Availability. this might be represented visually: The relative importance of likelihood and impact will vary from project to project and company to company. Process Improvement It is generally accepted that achieve improvement you need a measure against which to gauge performance. It is very important to consider maintenance costs and redevelopment efforts when deciding on value of additional testing. Test data sampled from realistic beta testing is used find the average time until system failure. This data is extrapolated to predict overall uptime and the expected time the system will be operational. we can evaluate the changes made to the testing process. Obviously. Popular measures of the testing process report: Effectiveness: Number of defects found and successfully removed / Number of Defect Presented Efficiency: Number of defects found in a given time It is also important to consider reported system failures in the field by the customer. By tracking our test efficiency and effectiveness. A system level measurement for risk management is the Mean Time To Failure (MTTF). Together. where Risk has specific meaning. Impact is a severity rating. While these are reasonable measures for assessing quality. If a high percentage of customer reported defects were not revealed in-house. These measurements allow us to prioritize our testing and repair cycles. One approach is known as Risk Driven Testing. A truism is that there is never enough time or resources for complete testing. To improve our testing processes we the ability to compare the results from one process to another. Impact and Likelihood determine the Risk for the piece. Sometimes measured with MTTF is Mean Time To Repair (MTTR). We can use this information to improve the testing process by altering and adding test activities to improve our changes of finding the defects that are currently escaping detection. A good defect reporting structure will allow defect types and origins to be identified. 61 . The failure of each component is rated by Impact and Likelihood. they are more often used to assess the risk (financial or otherwise) that a failure poses to a customer or in turn to the system supplier. This represents the expected time until the system will be repaired and back in use after a failure is observed. making prioritization a necessity. Likelihood is an estimate of how probable it is that the component would fail. the higher rating on each scale corresponds to the overall risk involved with defects in the component. based on what would happen if the component malfunctioned. it is a significant indicator that the testing process in incomplete. With a rating scale. Risk Management Metrics involved in risk management measure how important a particular defect is (or could be). is the probability that a system is available when needed.Testing Estimating the number and severity of undetected defects allows informed decisions on whether the quality is acceptable or additional testing is cost-effective. obtained by calculating MTTF / (MTTF + MTTR).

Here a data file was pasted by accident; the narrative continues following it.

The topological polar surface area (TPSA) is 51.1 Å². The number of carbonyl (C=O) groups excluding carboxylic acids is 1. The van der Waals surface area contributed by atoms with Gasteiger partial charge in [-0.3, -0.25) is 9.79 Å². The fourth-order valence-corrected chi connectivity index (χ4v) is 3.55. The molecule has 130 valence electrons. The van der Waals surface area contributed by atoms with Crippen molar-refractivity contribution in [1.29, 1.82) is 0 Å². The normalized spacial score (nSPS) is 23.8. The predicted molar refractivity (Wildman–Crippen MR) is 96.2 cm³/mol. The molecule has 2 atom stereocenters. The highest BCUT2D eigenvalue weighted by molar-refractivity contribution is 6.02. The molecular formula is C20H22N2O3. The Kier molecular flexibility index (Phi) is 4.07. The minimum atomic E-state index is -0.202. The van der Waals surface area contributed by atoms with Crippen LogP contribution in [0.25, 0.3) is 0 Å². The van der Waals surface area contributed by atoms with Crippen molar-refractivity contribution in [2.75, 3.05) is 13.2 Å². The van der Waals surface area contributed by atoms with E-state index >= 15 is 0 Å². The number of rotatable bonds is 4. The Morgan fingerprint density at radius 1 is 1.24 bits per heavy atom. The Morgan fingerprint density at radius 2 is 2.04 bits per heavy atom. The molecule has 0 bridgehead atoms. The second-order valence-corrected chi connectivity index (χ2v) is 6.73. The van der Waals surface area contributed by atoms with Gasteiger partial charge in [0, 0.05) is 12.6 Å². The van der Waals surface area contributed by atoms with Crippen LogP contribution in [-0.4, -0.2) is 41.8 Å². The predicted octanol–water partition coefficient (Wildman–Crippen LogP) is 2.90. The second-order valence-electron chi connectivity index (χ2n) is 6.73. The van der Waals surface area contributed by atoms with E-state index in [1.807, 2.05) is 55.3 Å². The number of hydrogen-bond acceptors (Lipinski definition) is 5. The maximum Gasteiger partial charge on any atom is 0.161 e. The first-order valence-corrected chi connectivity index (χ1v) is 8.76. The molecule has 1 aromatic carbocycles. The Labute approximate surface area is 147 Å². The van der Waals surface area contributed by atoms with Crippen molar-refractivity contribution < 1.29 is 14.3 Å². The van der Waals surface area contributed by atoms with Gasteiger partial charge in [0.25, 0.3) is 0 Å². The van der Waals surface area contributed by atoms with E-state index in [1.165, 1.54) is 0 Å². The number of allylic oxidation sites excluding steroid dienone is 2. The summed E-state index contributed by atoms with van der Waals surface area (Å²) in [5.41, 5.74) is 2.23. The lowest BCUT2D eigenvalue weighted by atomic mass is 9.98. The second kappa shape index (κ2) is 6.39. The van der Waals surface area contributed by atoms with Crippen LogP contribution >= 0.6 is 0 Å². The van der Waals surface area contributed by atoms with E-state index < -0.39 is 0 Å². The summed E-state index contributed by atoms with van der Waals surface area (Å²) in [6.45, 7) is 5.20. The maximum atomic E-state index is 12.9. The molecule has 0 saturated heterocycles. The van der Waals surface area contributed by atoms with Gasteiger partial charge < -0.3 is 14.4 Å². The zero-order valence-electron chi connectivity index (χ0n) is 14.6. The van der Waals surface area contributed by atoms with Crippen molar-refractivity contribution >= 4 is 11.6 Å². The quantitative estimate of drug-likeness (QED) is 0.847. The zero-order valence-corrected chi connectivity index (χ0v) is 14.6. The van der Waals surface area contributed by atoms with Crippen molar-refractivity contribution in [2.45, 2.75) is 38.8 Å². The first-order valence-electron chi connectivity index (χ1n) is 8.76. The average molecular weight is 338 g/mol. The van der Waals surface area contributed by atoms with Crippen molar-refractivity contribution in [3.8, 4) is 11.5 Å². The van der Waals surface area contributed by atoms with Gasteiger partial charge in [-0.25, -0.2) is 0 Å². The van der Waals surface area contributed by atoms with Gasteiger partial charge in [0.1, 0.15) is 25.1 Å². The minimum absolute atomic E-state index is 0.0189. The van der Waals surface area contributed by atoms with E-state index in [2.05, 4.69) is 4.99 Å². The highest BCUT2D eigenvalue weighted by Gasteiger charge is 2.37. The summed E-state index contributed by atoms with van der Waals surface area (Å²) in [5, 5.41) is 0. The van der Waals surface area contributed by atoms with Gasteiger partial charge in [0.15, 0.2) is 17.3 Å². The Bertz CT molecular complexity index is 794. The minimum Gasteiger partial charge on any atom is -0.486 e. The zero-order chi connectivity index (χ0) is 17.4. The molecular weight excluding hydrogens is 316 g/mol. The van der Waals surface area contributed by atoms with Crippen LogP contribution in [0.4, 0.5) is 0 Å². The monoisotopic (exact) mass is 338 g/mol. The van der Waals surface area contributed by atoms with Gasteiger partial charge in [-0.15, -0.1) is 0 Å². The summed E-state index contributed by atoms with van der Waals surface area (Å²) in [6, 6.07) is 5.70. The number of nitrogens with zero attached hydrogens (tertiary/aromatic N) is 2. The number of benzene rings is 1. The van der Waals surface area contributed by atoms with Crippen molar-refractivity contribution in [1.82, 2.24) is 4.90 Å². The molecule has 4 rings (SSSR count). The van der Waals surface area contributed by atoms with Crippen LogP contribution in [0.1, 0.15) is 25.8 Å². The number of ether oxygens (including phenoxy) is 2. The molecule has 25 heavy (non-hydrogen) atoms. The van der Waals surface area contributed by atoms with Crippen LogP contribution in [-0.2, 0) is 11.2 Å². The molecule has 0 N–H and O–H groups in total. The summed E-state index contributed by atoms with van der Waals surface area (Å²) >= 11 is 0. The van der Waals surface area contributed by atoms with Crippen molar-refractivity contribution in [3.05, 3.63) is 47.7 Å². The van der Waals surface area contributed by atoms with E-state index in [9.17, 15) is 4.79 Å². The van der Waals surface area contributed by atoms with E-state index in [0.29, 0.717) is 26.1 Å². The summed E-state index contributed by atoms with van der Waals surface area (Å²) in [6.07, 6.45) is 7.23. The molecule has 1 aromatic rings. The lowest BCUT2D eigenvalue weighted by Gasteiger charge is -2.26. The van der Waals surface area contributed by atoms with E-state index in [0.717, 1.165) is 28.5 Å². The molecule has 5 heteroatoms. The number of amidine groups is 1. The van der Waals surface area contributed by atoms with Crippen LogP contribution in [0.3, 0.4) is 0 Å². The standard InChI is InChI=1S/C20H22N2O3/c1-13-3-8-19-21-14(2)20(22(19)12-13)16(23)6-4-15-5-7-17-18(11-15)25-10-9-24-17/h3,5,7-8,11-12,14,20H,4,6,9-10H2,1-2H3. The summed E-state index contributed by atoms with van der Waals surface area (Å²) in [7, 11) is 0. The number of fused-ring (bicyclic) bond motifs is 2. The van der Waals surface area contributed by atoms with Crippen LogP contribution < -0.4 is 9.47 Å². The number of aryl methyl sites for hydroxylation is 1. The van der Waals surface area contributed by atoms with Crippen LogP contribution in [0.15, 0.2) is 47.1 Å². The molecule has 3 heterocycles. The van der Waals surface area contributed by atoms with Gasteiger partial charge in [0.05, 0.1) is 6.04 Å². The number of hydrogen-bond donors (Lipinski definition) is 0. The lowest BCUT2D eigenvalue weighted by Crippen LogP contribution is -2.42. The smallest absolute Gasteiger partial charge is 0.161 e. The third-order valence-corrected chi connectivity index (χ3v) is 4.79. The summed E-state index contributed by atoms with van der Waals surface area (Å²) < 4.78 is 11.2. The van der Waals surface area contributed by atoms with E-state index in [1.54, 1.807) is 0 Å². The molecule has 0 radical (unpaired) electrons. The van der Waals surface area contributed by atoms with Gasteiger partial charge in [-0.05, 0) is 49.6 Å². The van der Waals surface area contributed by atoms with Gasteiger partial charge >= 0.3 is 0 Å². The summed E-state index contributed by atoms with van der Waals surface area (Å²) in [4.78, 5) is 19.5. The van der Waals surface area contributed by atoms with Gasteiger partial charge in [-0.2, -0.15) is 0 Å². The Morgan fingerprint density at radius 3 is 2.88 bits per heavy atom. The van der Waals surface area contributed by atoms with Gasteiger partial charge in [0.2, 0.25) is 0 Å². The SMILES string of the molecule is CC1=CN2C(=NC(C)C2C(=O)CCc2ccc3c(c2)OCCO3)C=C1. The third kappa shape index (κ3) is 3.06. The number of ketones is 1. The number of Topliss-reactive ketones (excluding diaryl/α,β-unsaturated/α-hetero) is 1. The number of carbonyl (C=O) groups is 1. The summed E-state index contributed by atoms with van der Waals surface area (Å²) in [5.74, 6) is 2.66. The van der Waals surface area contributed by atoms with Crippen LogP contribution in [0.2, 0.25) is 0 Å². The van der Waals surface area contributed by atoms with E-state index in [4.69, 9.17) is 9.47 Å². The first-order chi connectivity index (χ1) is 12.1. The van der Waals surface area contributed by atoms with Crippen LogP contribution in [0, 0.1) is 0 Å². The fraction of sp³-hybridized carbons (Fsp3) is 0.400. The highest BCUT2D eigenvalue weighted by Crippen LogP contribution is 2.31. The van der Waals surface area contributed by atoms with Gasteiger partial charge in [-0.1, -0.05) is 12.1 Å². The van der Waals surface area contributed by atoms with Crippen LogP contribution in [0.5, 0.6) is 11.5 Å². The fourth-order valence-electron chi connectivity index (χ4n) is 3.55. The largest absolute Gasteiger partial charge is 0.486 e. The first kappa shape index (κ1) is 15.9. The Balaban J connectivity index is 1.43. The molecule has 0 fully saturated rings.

Software Testing Organization Test GroupsThe following summarizes the Pros and Cons of maintaining separate test groups . nor motivated to test  Overall. more of the defects in the product will likely be detected. analysis and feedback is what is needed. The purpose of testing is to discover defects in the product.  Independent testing is typically more efficient at detecting defects related to special cases. Neglecting to test documentation and/or installation procedures is also a risky decision.g. Test plans often over emphasize testing functionality at the expense of potential interactions.  The cost of maintaining separate test groups The key to optimizing the use of separate test groups is understanding that developers are able to find certain types of bugs very efficiently. and testers have greater abilities in detecting other bugs. designers may have to wait for responses from the test group to proceed. Pros  Testers are usually the only people to use a system heavily as experts. and system level usability and performance problems  Programmers are neither trained. and can is a reasonable indicator if its performance in the future. Testing Problems When trying to effectively implement software testing.  The detection of the defects happens at a later stage. Poor planning of the testing effort. there are several mistakes that organizations typically make.. It must be remembered that measurement is not the goal. An important consideration would be the size of the organization. reporting status. it is important to have an understanding of the relative criticality of defects when planning tests.  Test groups can provide insight into the reliability of the software before it is actually shipped Cons  Having separate test groups can result in duplication of effort (e. and recommending actions. This mentality also can lead to incomplete configuration testing and inadequate load and stress testing. This problem can be exacerbated in situations where the test group is not physically collocated with the design group. 62 . Furthermore. The errors fall into (at least) 4 broad classes: Misunderstanding the role of testing. the test group  expends resources executing tests developers have already run.Testing Testing metrics give us an idea how reliable our testing process has been at finding defects. and the criticality of the product... interaction between modules. improvement through measurement.